Dr. C. E. Tommey was one of the senior surgeons of The Surgical Clinic of South Arkansas and had been in practice in El Dorado with Dr, David Yocum for almost twenty years when I joined the clinic in 1974. Dr. Bill Scurlock had joined the clinic about four years earlier than me. I learned a great deal of surgical techniques and practice management skills from these wonderful men. All three were men of extraordinary character and had faithfully served the people of south Arkansas with their surgical skills. There were several other trained surgeons in the area who were in solo practices, but their volume of work was nowhere near that of The Surgical Clinic which had a referral area extending out approximately seventy miles.
A scrub nurse while operating with him once asked Dr. Tommey the question, “How do you keep from making mistakes in the operating room?”, to which he immediately answered, “By experience.” She continued, “How do you gain experience?, to which he said, “By making mistakes!” I assisted Dr. Tommey and he assisted me on hundreds of cases over the thirty years of practice together, and I don’t remember any surgical mistake he ever made in my presence.
As in life when some mistakes are made in the operating room, there are no life-endangering consequences. However other mistakes can be extremely costly, and unfortunately some can lead to the death of the patient. It is one of the unspoken fears of any conscientious surgeon to make a deadly mistake.
Early in my practice life I made a costly surgical error which had the potential of a major law suit, but through this painful experience I learned the immense and life-changing lesson of forgiveness.
Andy Jameison (fictitious name) was a prominent El Dorado businessman who developed a serious and life-threatening intra-abdominal infection. He was referred to me by his primary care physician, and an emergency operation was scheduled. Because Mr. Jameison was a large man, I asked one of my surgical partners to assist in what I knew was going to be a physically and emotionally demanding procedure. Despite being a long procedure it went well and Mr. Jameison began the long process of recovery and return to work. Over the following three to four weeks he was gaining strength but had a persistent area of pain deep in his abdominal cavity. I kept reassuring him it would improve, but it did not. Finally an x-ray was made of the painful area, and it was immediately discovered I had made a serious error in the procedure, and Mr. Jameison needed an immediate re-operation. He was admitted to the hospital for an operation the next morning. At this point he knew the problem and what was required to correct it.
In terms of medical malpractice litigation the error I made fit into the legal category of Res ipsa loquitor, which is interpreted as “The thing speaks for itself”. These cases are always settled for the plaintiff against the doctor. It was not so much I was dreading a medical malpractice suit, but I felt badly for Mr. Jameison having to go through another operation to correct an error which I alone had made. I dreaded the pre-op visit I would have to make the evening prior to the operation.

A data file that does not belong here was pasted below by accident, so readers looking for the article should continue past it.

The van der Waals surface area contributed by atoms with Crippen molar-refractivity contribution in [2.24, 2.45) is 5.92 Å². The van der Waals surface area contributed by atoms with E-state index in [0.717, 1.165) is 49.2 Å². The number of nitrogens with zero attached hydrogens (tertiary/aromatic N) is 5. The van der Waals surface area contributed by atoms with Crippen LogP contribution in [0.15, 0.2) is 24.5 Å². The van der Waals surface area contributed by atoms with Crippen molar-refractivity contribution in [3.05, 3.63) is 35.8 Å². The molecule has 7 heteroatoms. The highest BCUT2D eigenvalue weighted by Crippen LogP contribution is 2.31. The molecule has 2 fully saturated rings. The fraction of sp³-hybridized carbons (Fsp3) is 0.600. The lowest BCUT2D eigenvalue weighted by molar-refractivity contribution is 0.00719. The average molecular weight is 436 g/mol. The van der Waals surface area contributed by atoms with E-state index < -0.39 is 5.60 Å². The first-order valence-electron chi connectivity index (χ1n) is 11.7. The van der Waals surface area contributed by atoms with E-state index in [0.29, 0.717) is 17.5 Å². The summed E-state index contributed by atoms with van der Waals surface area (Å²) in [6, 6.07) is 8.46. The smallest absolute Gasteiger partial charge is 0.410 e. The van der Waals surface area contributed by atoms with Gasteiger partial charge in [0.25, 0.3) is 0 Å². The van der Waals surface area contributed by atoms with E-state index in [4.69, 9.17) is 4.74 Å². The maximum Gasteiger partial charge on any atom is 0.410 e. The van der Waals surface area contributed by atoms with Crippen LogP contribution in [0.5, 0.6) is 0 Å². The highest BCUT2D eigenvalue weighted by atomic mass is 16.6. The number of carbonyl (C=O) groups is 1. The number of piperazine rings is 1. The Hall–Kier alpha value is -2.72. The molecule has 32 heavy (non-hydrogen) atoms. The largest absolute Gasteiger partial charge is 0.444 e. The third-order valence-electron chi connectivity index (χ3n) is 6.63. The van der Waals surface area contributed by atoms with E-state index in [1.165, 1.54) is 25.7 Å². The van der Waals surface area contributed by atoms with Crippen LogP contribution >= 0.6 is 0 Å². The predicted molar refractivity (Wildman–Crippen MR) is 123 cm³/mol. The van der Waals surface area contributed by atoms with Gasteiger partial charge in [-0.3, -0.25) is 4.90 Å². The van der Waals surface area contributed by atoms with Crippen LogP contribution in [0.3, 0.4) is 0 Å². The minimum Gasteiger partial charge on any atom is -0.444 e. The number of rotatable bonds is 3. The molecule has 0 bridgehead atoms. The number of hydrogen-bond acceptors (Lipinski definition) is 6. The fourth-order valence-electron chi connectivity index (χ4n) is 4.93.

As I entered his hospital room Andy was alone, sitting up in bed reading a magazine, and when I came into the room, he cheerfully said, “Hi Doc. Come on in and have a seat.” I said, “Andy, I am so sorry this happened, and I caused you this problem.” Almost his exact words were, “Oh Doc, don’t worry about it at all. I’m just glad we found out the cause, and it can be corrected!” I didn’t respond, but he continued, “I know you feel badly about this, but I don’t want you to give it another thought”. He reached over to his night stand and gave me a small book entitled The Greatest Thing In The World by Henry Drummond. Andy had written a brief note to me in the fly-leaf of the book. He said, “This book has meant a lot to me in times when I have been in distress, and I think you’ll enjoy it.” As I reached over to take the book from his hand I tearfully said, “Andy, you’ll never know how much this means to me in your forgiving me for this situation. I will never forget it.”
The operation the next morning fully corrected the problem, and Andy healed quickly with no further complications. He was able to return to work within six weeks. His hospital bill and surgical fees for the second procedure were fully forgiven. As a result of this incident the hospital instituted a new operating room policy which prevented future problems of this nature.
Andy could have significantly altered my future surgical practice had he been vindictive in his attitude toward me. Instead he chose to forgive me for my error. He taught me, my immediate family and everyone associated with this event, the immense and life- changing value of forgiving those who have harmed you. What I didn’t know about Andy’s forgiveness until much later was he told his family the night before the second operation, “If I don’t make it through this procedure, I don’t want any of you bringing legal action against Dr. Moore. He saved my life with the first operation.”
Andy Jameison is in glory now and his earthly lesson continues to live in my heart. How could I ever fail to forgive anyone who hurt me in any way when I have been forgiven so much? (Matt. 18: 21-35)